Ryan O'Connell on Netflix's 'Special' : Bullseye with Jesse Thorn Content warning: This interview contains some explicit language and graphic, frank talk about sex that some listeners might be sensitive to. Ryan O'Connell is the creator and star of the Netflix show Special. It's a semi-autobiographical sitcom about Ryan's own life – his experience as a gay man, and coming to terms with his identity as a disabled person. Ryan has cerebral palsy. It's a congenital disorder that can affect someone's movement, muscle tone, or posture. For Ryan, that means CP mainly manifests as a limp. The show's depiction of disability is groundbreaking. It shows the intersection of disability and sexuality in a way that is rarely ever seen on screen. These days, Ryan is currently starring in the new reboot of Queer As Folk. On the latest episode, we'll revisit public radio veteran Ray Suarez in conversation with Ryan from last year.

Ryan O'Connell on Netflix's 'Special'

The creator of 'Special' on telling stories that are often overlooked in media

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SPECIAL (L to R) RYAN O'CONNELL as RYAN HAYES in episode 207 of SPECIAL Cr. BETH DUBBER/NETFLIX © 2021 BETH DUBBER/NETFLIX/BETH DUBBER/NETFLIX hide caption

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SPECIAL (L to R) RYAN O'CONNELL as RYAN HAYES in episode 207 of SPECIAL Cr. BETH DUBBER/NETFLIX © 2021

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Content warning: This interview contains some explicit language and graphic, frank talk about sex that some listeners might be sensitive to.

Ryan O'Connell is the creator and star of the Netflix show Special.

It's a semi-autobiographical sitcom about Ryan's own life – his experience as a gay man, and with coming to terms with his identity as a disabled person. The show is loosely based on a book Ryan wrote in 2015 called I'm Special: And Other Lies We Tell Ourselves.

Ryan has cerebral palsy, he calls it CP for short. It's a congenital disorder that can affect someone's movement, muscle tone, or posture. For Ryan, that means CP mainly manifests as a limp.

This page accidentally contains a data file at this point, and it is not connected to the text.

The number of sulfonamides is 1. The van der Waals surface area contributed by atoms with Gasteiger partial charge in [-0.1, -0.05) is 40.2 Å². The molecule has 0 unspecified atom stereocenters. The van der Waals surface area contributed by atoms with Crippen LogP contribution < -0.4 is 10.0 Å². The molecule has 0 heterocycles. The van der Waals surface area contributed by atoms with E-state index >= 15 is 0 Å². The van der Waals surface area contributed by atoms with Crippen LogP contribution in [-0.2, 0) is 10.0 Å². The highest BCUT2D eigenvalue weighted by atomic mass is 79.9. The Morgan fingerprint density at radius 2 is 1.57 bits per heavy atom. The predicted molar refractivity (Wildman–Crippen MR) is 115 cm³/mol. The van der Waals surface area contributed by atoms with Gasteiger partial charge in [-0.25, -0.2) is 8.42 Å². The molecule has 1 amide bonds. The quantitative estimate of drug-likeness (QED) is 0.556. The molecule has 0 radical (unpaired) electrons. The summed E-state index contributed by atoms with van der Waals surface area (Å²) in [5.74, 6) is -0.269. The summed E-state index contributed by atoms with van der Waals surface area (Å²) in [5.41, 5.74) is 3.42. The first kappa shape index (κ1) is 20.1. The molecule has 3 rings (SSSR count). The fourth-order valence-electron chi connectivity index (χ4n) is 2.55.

When Ryan was 20, he left his hometown and started college in New York. He got a chance to start over: instead of telling folks he had cerebral palsy, he said he was hit by a car – which was true, he was. Ryan felt it was easier, and more relatable to chalk his condition up to a car crash rather than explain his CP.

He's often said in interviews that it was harder to come out of the closet as disabled than it ever was to come out of the closet as gay. So Ryan wrote about it: first in articles, then the book and Special the TV show.

The program's depiction of disability on screen is groundbreaking. It shows the intersection of disability and sexuality in a way that is rarely ever seen on screen.

We'll revisit our conversation with public radio veteran Ray Suarez and Ryan O'Connell on the latest episode. During this delightful conversation they talk about the making of Special, and Ryan chides Ray for just about everything – including Ray's close reading of the show.

Ryan has a new novel called: Just By Looking at Him. He's also starring in the new reboot of Queer As Folk. Ray is hosting a new podcast: The Things I Thought About When My Body Was Trying to Kill Me.

This interview originally aired in June of 2021.